The system might, on its own, be provided with a manual on/off switch, and/or a photocell to stifle the operation of the vehicle accessories during daylight house. These system inputs could be via input controller inputs (190), or via output controller inputs (290), depending on convenience of construction and operation.

Wireless receiving controller (20) could also be configured to accept wireless signals from sources other than wireless transmitting sensor (10). In other words, wireless inputs can be provided to output controller (240), besides or in addition to hard wired inputs (290).

FIG. 4 is a block diagram of a cascade or series of controllers for operation of a vehicle accessory.

The power controlling relay (230) shown in wireless receiving controller (20) could, instead of or in addition to operating power controlling relay(s) (230), provide a wireless signal via antenna (265) that is distinguishable from the signal transmitted by wireless transmitting sensor (10). This configuration permits a wide range of location of manual and automatic (or tag-along, as in the case of vehicle-generated signals) inputs to the control scheme that ultimately controls providing power to the vehicle accessory (300).

The wireless receiving output controller (30) as illustrated in FIG. 4 could located on the exterior of the vehicle, or on a trailer or other remote location such that hard wiring as illustrated in FIG. 3 is not as convenient or practical as wireless communication.

FIG. 5 is a diagram of a wireless sensing transmitter.

Wireless transmitting sensor (10) is contemplated to be powered by a battery (105). A first gravity-sensitive switch (110) communicates with input controller (140) via communication line (115). A second gravity sensitive switch (120) communicates with input controller (140) via communication line (125). The output signal(s) of output controller (140) are communicated to transmitter (150). Gravity-sensitive switches (110 and 120), input controller (140), transmitter (150) and battery (105) may all be mounted to a singe printed circuit board (100). Transmitter (150) provides a signal to antenna (160) that is propagates it as wireless signal (500).

In one embodiment, a photocell (106) and charging circuit are provided for wireless transmitting sensor (10) to facilitate maintaining charge on the battery, via exposure of the photocell to sunlight.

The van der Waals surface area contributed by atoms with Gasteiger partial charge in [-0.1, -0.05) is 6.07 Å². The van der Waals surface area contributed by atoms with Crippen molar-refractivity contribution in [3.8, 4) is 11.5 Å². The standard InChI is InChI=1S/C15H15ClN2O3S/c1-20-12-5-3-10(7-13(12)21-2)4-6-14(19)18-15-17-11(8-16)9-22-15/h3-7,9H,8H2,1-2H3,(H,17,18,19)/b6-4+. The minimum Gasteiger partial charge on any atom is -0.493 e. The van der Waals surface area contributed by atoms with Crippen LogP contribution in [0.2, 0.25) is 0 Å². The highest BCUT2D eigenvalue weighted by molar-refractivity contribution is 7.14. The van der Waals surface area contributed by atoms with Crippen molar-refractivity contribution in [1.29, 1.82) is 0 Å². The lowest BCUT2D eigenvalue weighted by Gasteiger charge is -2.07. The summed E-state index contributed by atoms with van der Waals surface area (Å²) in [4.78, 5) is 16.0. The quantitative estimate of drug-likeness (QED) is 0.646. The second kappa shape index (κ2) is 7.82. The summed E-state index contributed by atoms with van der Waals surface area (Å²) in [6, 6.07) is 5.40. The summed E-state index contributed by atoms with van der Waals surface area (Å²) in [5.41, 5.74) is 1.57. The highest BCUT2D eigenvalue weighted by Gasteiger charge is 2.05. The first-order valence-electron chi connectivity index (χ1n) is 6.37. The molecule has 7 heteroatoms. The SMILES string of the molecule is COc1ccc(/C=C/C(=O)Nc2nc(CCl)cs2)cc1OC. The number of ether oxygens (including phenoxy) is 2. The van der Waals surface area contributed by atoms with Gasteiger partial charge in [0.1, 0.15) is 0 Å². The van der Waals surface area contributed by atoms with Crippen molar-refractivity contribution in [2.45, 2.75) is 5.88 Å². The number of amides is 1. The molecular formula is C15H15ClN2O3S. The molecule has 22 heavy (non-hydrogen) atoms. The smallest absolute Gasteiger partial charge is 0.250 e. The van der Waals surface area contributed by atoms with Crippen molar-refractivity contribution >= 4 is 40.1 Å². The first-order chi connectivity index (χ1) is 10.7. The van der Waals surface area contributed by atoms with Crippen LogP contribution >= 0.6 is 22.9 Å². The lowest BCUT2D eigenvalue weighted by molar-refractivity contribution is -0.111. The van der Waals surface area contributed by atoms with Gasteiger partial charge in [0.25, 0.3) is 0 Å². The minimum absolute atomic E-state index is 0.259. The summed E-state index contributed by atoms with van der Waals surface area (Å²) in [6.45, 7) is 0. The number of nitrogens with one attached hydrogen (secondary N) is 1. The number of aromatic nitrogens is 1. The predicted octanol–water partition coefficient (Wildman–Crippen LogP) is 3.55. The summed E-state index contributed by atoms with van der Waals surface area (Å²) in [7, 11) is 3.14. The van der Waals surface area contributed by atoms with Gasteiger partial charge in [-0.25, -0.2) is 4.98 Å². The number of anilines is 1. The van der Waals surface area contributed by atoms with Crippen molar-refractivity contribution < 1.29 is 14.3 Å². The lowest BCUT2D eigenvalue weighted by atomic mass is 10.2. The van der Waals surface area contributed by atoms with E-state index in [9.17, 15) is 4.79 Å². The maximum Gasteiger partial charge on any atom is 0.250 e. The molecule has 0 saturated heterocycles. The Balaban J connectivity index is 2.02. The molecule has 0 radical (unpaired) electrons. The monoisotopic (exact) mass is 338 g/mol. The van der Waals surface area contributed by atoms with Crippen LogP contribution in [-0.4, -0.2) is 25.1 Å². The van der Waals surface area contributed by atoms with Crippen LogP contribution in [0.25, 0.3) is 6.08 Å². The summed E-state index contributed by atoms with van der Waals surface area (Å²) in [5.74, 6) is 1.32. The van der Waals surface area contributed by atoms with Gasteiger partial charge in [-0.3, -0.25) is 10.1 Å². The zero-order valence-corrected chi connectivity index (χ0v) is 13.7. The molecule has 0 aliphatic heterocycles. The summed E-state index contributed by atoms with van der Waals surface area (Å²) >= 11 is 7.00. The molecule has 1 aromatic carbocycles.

FIG. 6 is a diagram of an array of four gravity-sensitive switches.

It is known that a range of outputs may be desired depending on the degree of steering wheel turn, or of motorcycle tilt. For example, according to the lighting arrangement described in U.S. Pat. No. 6,698,911 to Naganawa et al. The array of switches shown in FIG. 6, in combination with suitable control logic facilitates that objective.

When switch array (11) is rotated, the first gravity-responsive switch to change state will be (110) or (120), depending on the direction of rotation. On continued rotation in the same direction, either switch (111) or (121) will next change state. Controller (140) can process these signals by counting, and determine a suitable output.

In all of the above-referenced control schemes, is controllers (140 or 240, etc.) are contemplated to be capable of timing and other functions, so that turning off of the vehicle accessory can be delayed for a period after the input devices have attained a steady state, which is usually associated with nominal straight ahead driving.

FIG. 7 is a diagram of unitary sensing, control and output unit.

The present invention contemplates that where wireless transmission is indicated between a wireless transmitting sensor and a wireless receiving controller, a simplified embodiment is also possible by omitting the wireless transmission and reception steps. The simplified embodiment is practical for motorcycle and turn signal stalk applications, where neither the wrapping of the communications wires around the steering column, nor the communication with a remote vehicle accessory is a consideration.

Gravity-sensing switches (110 and 120) are mounted so as to sense either a driver move (e.g., manipulation of turn signal stalk), or a vehicle move (e.g., tilting of a motorcycle). Input control (140) receives information about the state of the gravity-sensing switches (110 and 120), and can optionally receive inputs (190) other than from the gravity-sensing switches. Power controlling relay (230) responds to the output signal from input controller (140), and causes power to be delivered to vehicle accessory (300), illustrated as a light.

While all of these functions can be hard-wired, it is contemplated that their physical separation can range from having everything, from gravity sensing switches (110 and 120) to the vehicle accessory (300), contained in a unitary housing, to having discrete packages and locations for the gravity-sensing switches (110 and 120), the input control (140), the power controlling relay (230) and the vehicle accessory (300); with any combination of packaging being within the scope of the present invention.

The present invention, described above, relates to a vehicle sidelight control system. Features of the present invention are recited in the appended claims. The drawings contained herein necessarily depict structural features and embodiments of the vehicle sidelight control system, useful in the practice of the present invention.

However, it will be appreciated by those skilled in the arts pertaining thereto, that the present invention can be practiced in various alternate forms, proportions, and configurations. Further, the previous detailed descriptions of the preferred embodiments of the present invention are presented for purposes of clarity of understanding only, and no unnecessary limitations should be implied therefrom. Finally, all appropriate mechanical and functional equivalents to the above, which may be obvious to those skilled in the arts pertaining thereto, are considered to be encompassed within the claims of the present invention.